John J. Sweeney
vice president, pension investments and administration
Valley Forge, Pa
Social Security doing OK
Your reporter sounded so disappointed that Social Security reform will now likely get a fair hearing in the Senate ("Life after Jeffords: Shift may doom Social Security revamp," page 1, May 28).
Many Americans believe that Social Security has some modest financial issues. However, Social Security's surpluses are calculated to grow to well over $2 trillion, and few believe that there is any immediate crisis.
There are longer-term problems resulting from the retirement of the baby boomers, for example, increase in life expectancy and decrease in fertility. Perhaps we can push the Bjorn Borg solution, of which you reported (page 8, March 19), to resolve the fertility problem. In the meantime, we can make minor adjustments now to resolve the other modest longer-term issues.
One thing is very clear: there is no need to change to private individual accounts. Social Security is a social insurance program providing survivor, disability, as well as retirement benefits. No insurance program can be successful if it permits negative election.
The argument used by the so-called investment experts, that workers could get better returns by investing in the stock market, does not hold up when investment risk are taken into account. The baby boomers have built up a huge surplus in the Social Security trust funds. In fact, the $1.6 trillion projected "federal surplus" over the next decade is actually almost entirely Social Security trust fund money.
The switch to private individual accounts would cost today's and tomorrow's workers up to $7 trillion in transition costs, depending on how much of Social Security contributions are placed in private individual accounts.
Administrative costs for Social Security are very low - less than 1% of Social Security's budget. Diverting money to private markets would incur much higher costs of commissions, management fees and other expenses inherent in investing in the private markets. Small investment accounts are very expensive to administer. Wall Street brokers, fund managers, and insurance companies stand to make billions of dollars a year thanks to privatization. It is no surprise that they join the right-wing anti-government ideologues in the strong support of privatization.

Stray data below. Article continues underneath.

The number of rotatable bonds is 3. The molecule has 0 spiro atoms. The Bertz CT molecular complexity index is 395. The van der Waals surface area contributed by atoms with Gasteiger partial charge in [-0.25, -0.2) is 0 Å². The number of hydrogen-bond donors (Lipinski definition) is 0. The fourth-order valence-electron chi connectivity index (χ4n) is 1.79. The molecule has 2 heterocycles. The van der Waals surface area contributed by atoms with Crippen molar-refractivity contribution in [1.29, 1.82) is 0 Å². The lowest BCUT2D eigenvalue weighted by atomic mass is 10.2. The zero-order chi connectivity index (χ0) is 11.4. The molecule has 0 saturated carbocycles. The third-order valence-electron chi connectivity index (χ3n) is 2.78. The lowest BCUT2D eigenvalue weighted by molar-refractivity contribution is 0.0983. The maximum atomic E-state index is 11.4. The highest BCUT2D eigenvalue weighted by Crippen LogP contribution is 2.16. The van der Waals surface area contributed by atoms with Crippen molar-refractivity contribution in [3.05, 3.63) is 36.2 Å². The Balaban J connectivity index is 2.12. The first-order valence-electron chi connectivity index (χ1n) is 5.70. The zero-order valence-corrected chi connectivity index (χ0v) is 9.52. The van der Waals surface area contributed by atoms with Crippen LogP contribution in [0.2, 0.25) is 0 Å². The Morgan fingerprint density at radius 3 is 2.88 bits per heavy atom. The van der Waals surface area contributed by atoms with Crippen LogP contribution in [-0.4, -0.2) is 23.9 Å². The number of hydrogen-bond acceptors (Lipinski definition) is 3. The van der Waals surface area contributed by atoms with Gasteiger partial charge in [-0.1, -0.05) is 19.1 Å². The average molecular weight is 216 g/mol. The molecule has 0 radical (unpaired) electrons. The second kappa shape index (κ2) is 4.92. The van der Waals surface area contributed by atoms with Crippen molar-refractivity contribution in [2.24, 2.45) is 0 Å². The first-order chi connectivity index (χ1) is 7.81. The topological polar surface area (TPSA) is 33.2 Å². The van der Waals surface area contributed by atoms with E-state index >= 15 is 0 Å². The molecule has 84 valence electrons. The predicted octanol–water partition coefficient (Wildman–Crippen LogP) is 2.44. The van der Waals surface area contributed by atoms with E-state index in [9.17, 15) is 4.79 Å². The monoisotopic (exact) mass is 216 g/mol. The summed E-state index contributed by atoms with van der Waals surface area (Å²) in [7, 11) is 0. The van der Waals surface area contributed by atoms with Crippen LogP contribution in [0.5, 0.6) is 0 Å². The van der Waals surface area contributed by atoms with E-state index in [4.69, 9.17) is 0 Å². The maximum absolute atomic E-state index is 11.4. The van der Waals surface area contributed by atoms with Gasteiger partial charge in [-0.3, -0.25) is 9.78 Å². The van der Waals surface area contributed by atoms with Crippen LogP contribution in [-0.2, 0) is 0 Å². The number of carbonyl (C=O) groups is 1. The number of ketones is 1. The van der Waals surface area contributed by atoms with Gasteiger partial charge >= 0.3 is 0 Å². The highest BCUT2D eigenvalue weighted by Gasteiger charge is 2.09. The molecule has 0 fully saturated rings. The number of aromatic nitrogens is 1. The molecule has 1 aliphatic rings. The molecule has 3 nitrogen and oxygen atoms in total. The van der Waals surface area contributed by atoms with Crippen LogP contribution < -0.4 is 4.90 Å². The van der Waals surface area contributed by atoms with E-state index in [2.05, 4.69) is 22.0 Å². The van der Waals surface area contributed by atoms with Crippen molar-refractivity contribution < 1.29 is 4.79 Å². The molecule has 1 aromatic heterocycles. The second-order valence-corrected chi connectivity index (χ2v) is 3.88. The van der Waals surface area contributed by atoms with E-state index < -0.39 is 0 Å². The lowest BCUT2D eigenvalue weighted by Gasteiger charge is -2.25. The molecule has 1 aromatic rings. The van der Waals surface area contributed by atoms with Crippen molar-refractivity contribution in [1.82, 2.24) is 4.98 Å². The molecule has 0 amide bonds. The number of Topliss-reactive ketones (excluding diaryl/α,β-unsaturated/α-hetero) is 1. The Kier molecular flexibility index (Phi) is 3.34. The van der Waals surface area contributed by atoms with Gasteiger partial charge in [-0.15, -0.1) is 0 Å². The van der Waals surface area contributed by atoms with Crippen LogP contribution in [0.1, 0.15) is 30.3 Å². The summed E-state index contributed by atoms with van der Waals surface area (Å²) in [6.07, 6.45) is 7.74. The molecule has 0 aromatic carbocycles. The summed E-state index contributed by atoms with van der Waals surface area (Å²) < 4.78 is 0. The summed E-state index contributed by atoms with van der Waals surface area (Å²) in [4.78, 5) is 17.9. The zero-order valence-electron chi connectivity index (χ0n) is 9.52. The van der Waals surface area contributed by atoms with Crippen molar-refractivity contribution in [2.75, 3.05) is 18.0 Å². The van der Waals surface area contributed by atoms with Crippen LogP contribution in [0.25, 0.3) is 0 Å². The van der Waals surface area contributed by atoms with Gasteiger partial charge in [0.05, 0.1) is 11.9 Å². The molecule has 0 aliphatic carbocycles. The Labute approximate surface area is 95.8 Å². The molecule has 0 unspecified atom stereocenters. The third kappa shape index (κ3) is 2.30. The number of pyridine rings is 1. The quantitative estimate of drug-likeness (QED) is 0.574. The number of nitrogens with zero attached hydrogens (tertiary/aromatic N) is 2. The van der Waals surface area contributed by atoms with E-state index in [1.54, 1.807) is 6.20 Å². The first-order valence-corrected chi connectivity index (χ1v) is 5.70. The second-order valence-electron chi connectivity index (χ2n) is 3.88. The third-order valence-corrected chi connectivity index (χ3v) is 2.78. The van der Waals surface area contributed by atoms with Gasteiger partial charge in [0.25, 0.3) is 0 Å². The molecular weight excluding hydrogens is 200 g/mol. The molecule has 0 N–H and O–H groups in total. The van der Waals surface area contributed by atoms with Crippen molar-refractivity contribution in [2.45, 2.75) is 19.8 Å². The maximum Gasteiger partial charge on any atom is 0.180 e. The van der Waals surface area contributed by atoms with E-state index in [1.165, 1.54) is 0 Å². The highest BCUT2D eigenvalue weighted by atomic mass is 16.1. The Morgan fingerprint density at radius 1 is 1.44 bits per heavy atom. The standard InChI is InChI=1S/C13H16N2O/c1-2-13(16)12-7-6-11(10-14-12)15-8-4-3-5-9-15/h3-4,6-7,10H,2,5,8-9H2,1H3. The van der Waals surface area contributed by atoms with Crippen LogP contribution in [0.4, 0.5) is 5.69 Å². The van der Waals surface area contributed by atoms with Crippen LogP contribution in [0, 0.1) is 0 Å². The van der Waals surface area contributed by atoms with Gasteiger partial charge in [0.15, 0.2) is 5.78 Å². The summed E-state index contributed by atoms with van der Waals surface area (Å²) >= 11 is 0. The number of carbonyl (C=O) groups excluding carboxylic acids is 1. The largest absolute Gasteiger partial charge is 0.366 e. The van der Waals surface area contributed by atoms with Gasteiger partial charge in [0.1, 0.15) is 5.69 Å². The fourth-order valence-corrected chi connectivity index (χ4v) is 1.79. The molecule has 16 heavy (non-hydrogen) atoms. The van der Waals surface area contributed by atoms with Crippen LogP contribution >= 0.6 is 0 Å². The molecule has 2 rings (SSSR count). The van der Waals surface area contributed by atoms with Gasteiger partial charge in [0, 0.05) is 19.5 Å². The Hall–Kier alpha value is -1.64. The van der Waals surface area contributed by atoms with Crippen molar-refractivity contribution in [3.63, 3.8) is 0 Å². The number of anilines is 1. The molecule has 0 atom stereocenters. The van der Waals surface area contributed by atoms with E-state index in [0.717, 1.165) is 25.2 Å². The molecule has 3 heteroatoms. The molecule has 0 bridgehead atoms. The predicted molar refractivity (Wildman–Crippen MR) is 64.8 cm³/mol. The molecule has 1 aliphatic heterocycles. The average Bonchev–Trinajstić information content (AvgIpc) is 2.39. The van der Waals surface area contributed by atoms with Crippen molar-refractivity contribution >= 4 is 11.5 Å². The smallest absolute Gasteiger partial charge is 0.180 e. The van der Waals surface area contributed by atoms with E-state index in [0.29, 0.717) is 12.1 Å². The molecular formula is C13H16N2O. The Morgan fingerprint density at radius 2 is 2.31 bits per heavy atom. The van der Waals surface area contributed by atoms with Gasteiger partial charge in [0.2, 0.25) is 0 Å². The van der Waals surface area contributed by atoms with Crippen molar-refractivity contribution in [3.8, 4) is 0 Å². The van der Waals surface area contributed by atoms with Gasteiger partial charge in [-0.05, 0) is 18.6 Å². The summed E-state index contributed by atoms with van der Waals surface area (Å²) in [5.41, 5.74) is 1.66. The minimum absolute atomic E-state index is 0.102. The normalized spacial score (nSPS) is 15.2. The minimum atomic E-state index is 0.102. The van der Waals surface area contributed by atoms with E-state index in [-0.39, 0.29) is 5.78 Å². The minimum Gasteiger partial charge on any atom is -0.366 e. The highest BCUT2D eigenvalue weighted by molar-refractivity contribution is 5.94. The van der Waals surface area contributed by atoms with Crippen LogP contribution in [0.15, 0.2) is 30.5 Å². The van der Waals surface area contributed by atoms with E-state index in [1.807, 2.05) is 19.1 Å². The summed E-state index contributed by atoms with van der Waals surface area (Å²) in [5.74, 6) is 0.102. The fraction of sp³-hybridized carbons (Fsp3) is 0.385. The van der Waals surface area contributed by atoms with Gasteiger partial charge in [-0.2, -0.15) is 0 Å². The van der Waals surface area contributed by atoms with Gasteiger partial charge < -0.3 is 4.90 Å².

Another argument against privatization is that the American working public of all ages would be against privatization if the risks and transition costs were explained fully. Polls do show that young people fear Social Security will not be there for them. This skepticism arises from the exaggerated media coverage regarding Social Security's financial condition. The pro-privatization movement has spent millions of dollars promoting the illusion that Social Security finances face a crisis. However, polls also show that 70% to 80% of young people approve of Social Security. Two-thirds of all adults favor strengthening the current system, and only 28% think Social Security should be privatized.
So despite your publication's views, working Americans now have a fighting chance to preserve the 66-year-old, most successful, complete financial program in history. And as I have stated in the past, working Americans will fight vigorously to protect Social Security.
United Federation of Teachers
Pensions & Investments welcomes Letters to the Editor and submissions of commentaries for the Other Views page. Letters and other submissions may be sent by mail to the attention of Barry B. Burr, Pensions & Investments, 360 N. Michigan Ave., Chicago, IL 60601; by fax, to (312) 649-5228; or by e-mail to [email protected]